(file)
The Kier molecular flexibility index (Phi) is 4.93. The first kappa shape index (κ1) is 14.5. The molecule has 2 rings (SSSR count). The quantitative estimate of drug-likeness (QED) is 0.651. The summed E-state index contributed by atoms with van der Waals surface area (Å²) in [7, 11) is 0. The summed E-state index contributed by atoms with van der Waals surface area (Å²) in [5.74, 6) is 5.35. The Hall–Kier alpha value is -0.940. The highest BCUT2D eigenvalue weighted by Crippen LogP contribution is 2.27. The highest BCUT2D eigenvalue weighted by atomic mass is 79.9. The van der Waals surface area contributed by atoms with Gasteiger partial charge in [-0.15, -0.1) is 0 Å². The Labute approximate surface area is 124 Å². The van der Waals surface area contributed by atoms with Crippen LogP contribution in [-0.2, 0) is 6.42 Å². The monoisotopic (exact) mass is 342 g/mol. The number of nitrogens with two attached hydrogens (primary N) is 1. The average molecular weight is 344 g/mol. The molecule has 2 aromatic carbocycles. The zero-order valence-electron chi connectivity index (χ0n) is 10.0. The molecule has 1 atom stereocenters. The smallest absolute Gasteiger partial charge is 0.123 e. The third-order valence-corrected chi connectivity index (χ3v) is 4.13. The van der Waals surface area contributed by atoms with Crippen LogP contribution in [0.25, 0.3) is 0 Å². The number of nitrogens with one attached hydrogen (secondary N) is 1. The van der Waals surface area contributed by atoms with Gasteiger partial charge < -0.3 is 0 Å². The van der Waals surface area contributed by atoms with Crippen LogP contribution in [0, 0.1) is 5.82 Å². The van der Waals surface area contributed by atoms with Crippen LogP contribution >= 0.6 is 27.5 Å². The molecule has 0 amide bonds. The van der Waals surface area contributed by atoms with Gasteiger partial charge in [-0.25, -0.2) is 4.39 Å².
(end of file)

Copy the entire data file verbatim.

The Kier molecular flexibility index (Phi) is 4.93. The first kappa shape index (κ1) is 14.5. The molecule has 2 rings (SSSR count). The quantitative estimate of drug-likeness (QED) is 0.651. The summed E-state index contributed by atoms with van der Waals surface area (Å²) in [7, 11) is 0. The summed E-state index contributed by atoms with van der Waals surface area (Å²) in [5.74, 6) is 5.35. The Hall–Kier alpha value is -0.940. The highest BCUT2D eigenvalue weighted by Crippen LogP contribution is 2.27. The highest BCUT2D eigenvalue weighted by atomic mass is 79.9. The van der Waals surface area contributed by atoms with Gasteiger partial charge in [-0.15, -0.1) is 0 Å². The Labute approximate surface area is 124 Å². The van der Waals surface area contributed by atoms with Crippen LogP contribution in [-0.2, 0) is 6.42 Å². The monoisotopic (exact) mass is 342 g/mol. The number of nitrogens with two attached hydrogens (primary N) is 1. The average molecular weight is 344 g/mol. The molecule has 2 aromatic carbocycles. The zero-order valence-electron chi connectivity index (χ0n) is 10.0. The molecule has 1 atom stereocenters. The smallest absolute Gasteiger partial charge is 0.123 e. The third-order valence-corrected chi connectivity index (χ3v) is 4.13. The van der Waals surface area contributed by atoms with Crippen LogP contribution in [0.25, 0.3) is 0 Å². The number of nitrogens with one attached hydrogen (secondary N) is 1. The van der Waals surface area contributed by atoms with Gasteiger partial charge < -0.3 is 0 Å². The van der Waals surface area contributed by atoms with Crippen LogP contribution in [0, 0.1) is 5.82 Å². The van der Waals surface area contributed by atoms with Crippen LogP contribution >= 0.6 is 27.5 Å². The molecule has 0 amide bonds. The van der Waals surface area contributed by atoms with Gasteiger partial charge in [-0.25, -0.2) is 4.39 Å².